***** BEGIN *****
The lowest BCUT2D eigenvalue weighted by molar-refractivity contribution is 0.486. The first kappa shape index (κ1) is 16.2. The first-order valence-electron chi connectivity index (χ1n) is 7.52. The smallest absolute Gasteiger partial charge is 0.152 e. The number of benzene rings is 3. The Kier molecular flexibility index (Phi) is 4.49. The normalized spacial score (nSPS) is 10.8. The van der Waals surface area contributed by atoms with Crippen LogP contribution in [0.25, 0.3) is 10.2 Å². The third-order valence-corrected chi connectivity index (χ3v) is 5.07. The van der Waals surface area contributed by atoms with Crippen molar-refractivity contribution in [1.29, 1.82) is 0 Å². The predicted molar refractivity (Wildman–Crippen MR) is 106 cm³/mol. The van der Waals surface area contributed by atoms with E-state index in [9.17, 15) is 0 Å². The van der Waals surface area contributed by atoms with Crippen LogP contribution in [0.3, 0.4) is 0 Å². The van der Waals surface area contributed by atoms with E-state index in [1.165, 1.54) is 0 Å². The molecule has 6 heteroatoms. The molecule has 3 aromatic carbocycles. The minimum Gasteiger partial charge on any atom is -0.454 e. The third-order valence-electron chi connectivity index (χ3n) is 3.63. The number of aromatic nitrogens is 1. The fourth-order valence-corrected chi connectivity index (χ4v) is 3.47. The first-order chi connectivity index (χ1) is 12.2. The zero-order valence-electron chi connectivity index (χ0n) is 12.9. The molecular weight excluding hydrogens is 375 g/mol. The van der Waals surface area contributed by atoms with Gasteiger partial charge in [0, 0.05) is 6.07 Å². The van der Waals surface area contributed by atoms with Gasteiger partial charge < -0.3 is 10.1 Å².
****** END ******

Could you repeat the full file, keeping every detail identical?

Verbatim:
The lowest BCUT2D eigenvalue weighted by molar-refractivity contribution is 0.486. The first kappa shape index (κ1) is 16.2. The first-order valence-electron chi connectivity index (χ1n) is 7.52. The smallest absolute Gasteiger partial charge is 0.152 e. The number of benzene rings is 3. The Kier molecular flexibility index (Phi) is 4.49. The normalized spacial score (nSPS) is 10.8. The van der Waals surface area contributed by atoms with Crippen LogP contribution in [0.25, 0.3) is 10.2 Å². The third-order valence-corrected chi connectivity index (χ3v) is 5.07. The van der Waals surface area contributed by atoms with Crippen molar-refractivity contribution in [1.29, 1.82) is 0 Å². The predicted molar refractivity (Wildman–Crippen MR) is 106 cm³/mol. The van der Waals surface area contributed by atoms with E-state index in [9.17, 15) is 0 Å². The van der Waals surface area contributed by atoms with Crippen LogP contribution in [0.3, 0.4) is 0 Å². The van der Waals surface area contributed by atoms with E-state index in [1.165, 1.54) is 0 Å². The molecule has 6 heteroatoms. The molecule has 3 aromatic carbocycles. The minimum Gasteiger partial charge on any atom is -0.454 e. The third-order valence-electron chi connectivity index (χ3n) is 3.63. The number of aromatic nitrogens is 1. The fourth-order valence-corrected chi connectivity index (χ4v) is 3.47. The first-order chi connectivity index (χ1) is 12.2. The zero-order valence-electron chi connectivity index (χ0n) is 12.9. The molecular weight excluding hydrogens is 375 g/mol. The van der Waals surface area contributed by atoms with Gasteiger partial charge in [0, 0.05) is 6.07 Å². The van der Waals surface area contributed by atoms with Gasteiger partial charge < -0.3 is 10.1 Å².